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Re: declare a="$b" if $a previously set as array

From: Stephane Chazelas
Subject: Re: declare a="$b" if $a previously set as array
Date: Sun, 14 Dec 2014 20:48:45 +0000
User-agent: Mutt/1.5.21 (2010-09-15)

2014-12-14 14:57:15 -0500, Chet Ramey:
> Well, I don't think it's particularly a syntax issue.  It's the question
> I wrote in my previous message: how much further should we move compound
> assignment away from the execution semantics associated with builtins.

IMO, the ksh behaviour is the closest one can get to a
consistent approach and still allow assignments to arrays:

act like an assignment modifier except when the arguments don't
form valid assignment (simple command parsing then, and only
scalar assignments for arguments that contain "=").

declare var=(1 2 3)

declares and sets an array only as long as "var=(" and ")" are
litteral (as in not the result of any expansion) and unquoted
and "var" is a valid identifier.

declare "var="(1 2 3)
declare ""var=(1 2 3)

would be syntax errors.

declare var=$foo

doesn't perform word splitting but assigns the content of $foo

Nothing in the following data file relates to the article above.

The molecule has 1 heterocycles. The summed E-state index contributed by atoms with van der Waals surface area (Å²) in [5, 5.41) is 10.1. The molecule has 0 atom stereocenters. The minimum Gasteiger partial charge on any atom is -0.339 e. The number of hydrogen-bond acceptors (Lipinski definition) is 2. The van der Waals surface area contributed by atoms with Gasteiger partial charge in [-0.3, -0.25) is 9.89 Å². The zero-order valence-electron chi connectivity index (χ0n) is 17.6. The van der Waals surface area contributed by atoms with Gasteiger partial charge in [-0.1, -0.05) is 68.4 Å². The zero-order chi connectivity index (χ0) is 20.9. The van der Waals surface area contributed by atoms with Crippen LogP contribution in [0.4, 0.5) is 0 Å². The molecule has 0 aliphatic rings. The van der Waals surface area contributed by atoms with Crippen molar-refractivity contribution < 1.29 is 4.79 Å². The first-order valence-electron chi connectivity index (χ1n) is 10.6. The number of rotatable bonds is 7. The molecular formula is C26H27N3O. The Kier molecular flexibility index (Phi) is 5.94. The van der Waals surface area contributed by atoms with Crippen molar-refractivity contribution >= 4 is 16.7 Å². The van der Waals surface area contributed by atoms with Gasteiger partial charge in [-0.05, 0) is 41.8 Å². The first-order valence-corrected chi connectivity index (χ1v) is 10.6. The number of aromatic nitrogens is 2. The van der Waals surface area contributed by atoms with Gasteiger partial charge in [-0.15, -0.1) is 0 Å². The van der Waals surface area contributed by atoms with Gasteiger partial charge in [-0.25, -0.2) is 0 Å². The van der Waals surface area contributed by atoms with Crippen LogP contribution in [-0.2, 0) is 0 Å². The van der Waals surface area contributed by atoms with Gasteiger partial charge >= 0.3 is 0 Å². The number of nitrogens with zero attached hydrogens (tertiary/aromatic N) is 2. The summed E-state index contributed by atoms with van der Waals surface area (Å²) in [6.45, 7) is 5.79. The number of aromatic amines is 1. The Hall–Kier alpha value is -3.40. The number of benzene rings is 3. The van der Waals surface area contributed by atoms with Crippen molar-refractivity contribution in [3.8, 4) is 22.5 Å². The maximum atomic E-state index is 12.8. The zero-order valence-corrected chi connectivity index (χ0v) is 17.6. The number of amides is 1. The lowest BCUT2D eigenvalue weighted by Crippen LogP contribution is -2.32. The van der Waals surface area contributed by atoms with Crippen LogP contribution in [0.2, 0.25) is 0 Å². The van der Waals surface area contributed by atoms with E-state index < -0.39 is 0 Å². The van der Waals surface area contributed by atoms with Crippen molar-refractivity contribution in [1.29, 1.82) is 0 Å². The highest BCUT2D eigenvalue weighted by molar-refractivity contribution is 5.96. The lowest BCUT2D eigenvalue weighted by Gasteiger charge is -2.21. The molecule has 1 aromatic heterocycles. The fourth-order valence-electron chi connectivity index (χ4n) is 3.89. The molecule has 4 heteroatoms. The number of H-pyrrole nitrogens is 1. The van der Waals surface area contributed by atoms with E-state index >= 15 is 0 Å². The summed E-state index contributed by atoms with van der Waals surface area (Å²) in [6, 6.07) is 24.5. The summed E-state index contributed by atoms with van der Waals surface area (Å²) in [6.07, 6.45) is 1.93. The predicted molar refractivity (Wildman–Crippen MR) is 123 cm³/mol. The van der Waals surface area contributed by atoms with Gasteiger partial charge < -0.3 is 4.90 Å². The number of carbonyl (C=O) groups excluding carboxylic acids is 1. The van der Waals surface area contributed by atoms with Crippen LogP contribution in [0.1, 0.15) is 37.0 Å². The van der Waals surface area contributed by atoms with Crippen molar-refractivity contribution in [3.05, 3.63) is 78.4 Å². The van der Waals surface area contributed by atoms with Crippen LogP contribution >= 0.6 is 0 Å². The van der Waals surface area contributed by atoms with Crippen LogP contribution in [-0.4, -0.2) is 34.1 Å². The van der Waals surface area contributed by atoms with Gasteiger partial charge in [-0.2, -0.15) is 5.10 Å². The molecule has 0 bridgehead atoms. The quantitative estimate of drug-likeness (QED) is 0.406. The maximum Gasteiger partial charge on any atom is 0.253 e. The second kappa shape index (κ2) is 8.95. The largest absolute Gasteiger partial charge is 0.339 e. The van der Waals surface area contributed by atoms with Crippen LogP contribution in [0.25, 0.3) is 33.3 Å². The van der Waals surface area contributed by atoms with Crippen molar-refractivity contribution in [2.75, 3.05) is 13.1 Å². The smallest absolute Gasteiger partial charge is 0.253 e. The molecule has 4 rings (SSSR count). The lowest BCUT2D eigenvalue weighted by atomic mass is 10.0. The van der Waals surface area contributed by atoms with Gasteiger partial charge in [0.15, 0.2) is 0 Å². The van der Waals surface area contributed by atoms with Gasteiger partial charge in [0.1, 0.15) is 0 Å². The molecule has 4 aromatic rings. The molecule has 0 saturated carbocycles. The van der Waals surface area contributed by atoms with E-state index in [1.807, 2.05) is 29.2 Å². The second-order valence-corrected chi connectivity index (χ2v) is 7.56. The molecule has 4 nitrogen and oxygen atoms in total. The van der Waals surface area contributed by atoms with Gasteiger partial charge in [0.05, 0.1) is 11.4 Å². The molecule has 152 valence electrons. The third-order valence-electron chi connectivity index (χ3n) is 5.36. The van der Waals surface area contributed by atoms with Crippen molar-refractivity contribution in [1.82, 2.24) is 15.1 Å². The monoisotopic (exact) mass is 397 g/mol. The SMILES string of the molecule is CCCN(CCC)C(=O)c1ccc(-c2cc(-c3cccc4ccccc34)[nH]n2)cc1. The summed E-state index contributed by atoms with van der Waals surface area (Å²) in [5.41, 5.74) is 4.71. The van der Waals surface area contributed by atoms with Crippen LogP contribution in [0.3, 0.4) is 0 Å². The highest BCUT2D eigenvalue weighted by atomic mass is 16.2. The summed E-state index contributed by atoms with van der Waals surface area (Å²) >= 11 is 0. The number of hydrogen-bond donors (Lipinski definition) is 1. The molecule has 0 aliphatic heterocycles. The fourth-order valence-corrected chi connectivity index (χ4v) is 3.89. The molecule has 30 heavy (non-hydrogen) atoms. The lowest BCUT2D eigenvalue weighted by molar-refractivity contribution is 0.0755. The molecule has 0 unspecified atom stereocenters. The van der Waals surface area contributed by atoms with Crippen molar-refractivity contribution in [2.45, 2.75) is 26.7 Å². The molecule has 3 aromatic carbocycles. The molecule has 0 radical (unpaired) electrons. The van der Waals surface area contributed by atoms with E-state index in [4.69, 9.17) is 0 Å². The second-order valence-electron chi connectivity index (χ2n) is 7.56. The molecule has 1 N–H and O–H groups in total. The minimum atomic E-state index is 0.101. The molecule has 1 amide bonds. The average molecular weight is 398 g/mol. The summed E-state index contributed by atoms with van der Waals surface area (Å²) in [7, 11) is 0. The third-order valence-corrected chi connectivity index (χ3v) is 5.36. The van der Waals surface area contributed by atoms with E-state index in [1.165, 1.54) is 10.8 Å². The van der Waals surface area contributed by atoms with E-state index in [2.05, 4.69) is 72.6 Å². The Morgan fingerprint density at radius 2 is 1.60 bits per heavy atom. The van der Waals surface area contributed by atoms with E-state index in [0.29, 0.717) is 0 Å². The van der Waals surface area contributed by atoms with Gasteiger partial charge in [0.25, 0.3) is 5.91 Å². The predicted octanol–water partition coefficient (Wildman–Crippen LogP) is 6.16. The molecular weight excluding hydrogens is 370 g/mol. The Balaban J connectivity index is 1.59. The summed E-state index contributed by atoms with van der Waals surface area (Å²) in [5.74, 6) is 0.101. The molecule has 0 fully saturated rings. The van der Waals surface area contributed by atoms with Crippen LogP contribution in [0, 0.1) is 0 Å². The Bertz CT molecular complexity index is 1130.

as a string to $var (or ${var[0]} if an array, or ${var["0"]} if
a hash).

declare "var="$foo
declare ""var=$foo
declare $foo=$foo

would perform split+glob on $foo. (parsed like a normal command)

declare var="("[123]=bar")"

parsed like a scalar assignment (no globbing on that unquoted
[123], no hash/array assignment.

In short, all the assignments you can do without declare should
work the same with declare. And things that would not be treated
as an assignment without declare (like \a=foo, ${1+a=$1}...) are
parsed normally as arguments to declare, and declare by itself
only does scalar assignments including to array members, never
array or hash assignment.

ksh supports:

$ ksh -c 'typeset a[1]=(1 2 3); typeset -p a'
typeset -a a=([1]=(1 2 3) )

but that's because it supports nested arrays. It makes
sense for bash to just return an error there (as it does

declare would still end up do some indirect evaluation as part
of arithmetic evaluation in array subscript:

declare "$foo"

would still run uname before assigning foo to a[0]. I'd rather
it doesn't do that (only expand $(...) when litteral), but if we
fix it here, we'd need to fix it everywhere else as well.

Does that make sense?


$ bash -c 'declare a[1]="(1 2 3)"; declare -p a'
declare -a a='([0]="1" [1]="2" [2]="3")'

$ bash -c 'declare a+=([1]="1 2 3"); declare -p a'
bash: line 0: declare: `a+': not a valid identifier
declare -a a='([1]="1 2 3")'

How do I do ATM if I want a[1] to contain "(1 2 3)" with


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